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glenn

Zaxcom Patent Discussion

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We have received questions from sound mixers regarding whether or not infringement of our "Recording Transmitter" patents can be avoided by not recording while set to standardized LAV bias voltages or not wearing a recording transmitter and/or not using the transmitter with a lavalier microphone. After conferring with our intellectual property counsel, the answer is no. Our counsel informs us that none of our patent claims specifically require a “lavalier microphone" or "unbalanced input” and/or that the transmitter be “worn.”  Although some of the patent claims require the transmitter to have an “audio input device” or to be “wearable,” other patent claims have no such requirements.

 

The invention of the recording transmitter and the process of replacing dropouts with time code referenced files recorded in the transmitter is clearly a desirable and unique feature. Zaxcom innovates at great cost and has advanced the state of the art. We take great pride in these inventions and what they can do for our customers every day. The patent system protects our intellectual property and allows us to profit and recover our technological investment in creating the inventions on which we have spent substantial time in order to bring them to our customer base. We thank all customers who respect our right to earn an income from our inventions and protect our intellectual property from any company that seeks to exploit our technology without permission or compensation.

 

Should anyone have further questions, please feel free to contact us for clarification.

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Dear Glenn,

as you know, the dream invention is a desirable black box with a magic feature. Such a device doesn't need any patent at all because it's impossible to break and copy.

Only speaking about the "recording transmitter" feature, this invention is exactly the opposite of the black box. This simple genius idea is...desirable for all manufacturers, as you perfectly know and as everyone is able to notice. No doubt that the only way to protect it is the patent option...with predictible troubles only solvable by lawyers. Certainly tricky and expensive.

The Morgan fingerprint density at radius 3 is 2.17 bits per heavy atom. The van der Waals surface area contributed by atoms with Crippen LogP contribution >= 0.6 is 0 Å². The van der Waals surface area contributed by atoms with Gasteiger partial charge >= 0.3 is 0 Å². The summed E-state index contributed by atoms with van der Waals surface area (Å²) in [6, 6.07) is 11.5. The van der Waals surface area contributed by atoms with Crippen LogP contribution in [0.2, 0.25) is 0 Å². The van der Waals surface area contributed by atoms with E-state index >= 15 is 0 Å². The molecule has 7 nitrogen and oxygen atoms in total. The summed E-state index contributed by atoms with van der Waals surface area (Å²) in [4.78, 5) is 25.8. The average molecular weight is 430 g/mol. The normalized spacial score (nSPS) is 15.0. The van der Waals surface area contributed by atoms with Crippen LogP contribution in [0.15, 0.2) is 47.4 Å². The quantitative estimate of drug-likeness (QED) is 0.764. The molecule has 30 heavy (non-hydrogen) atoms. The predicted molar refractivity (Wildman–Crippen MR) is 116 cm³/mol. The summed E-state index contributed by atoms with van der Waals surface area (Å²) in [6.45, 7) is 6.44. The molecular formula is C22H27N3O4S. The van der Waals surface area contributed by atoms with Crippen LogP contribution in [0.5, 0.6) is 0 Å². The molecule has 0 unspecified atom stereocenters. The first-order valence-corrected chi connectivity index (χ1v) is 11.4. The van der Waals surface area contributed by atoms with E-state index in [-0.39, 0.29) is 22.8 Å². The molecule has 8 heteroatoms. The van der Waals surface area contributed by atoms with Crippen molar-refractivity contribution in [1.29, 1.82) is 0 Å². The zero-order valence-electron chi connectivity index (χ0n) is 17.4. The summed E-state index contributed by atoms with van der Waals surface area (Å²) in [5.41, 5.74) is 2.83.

My question is more a questioning:

You naturally deserve to get the highest  thankfulness regarding intellectual property, for this feature and for all other devices that you designed. Not so simple, I guess, if I refer (for example) to articles of The Economist regarding the Patent Controversy, written in 1850-1875.

Good luck and thank you again for all your work that helps customers in their daily work.

 

P.Chenevez

Cinela

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4 hours ago, cineli said:

the dream invention is a desirable black box with a magic feature. Such a device doesn't need any patent at all because it's impossible to break and copy.

 

It's also impossible to patent, unless you can describe the steps for making the magic happen in a way that an engineer (and patent examiner) can understand and duplicate. Writing a proper patent is as specialized and demanding a craft as defending one in court. 

 

(My son, a former audio engineer who became a licensed PE, then a patent agent, and then a lawyer*, is now the go-to guy for electronics and tech in the Boston office of a major IP firm. He has lots of clients in our industry and has described the process to me.

(* I've made only audio engineer money during my career. Fortunately, he got a lot of scholarships... 😉

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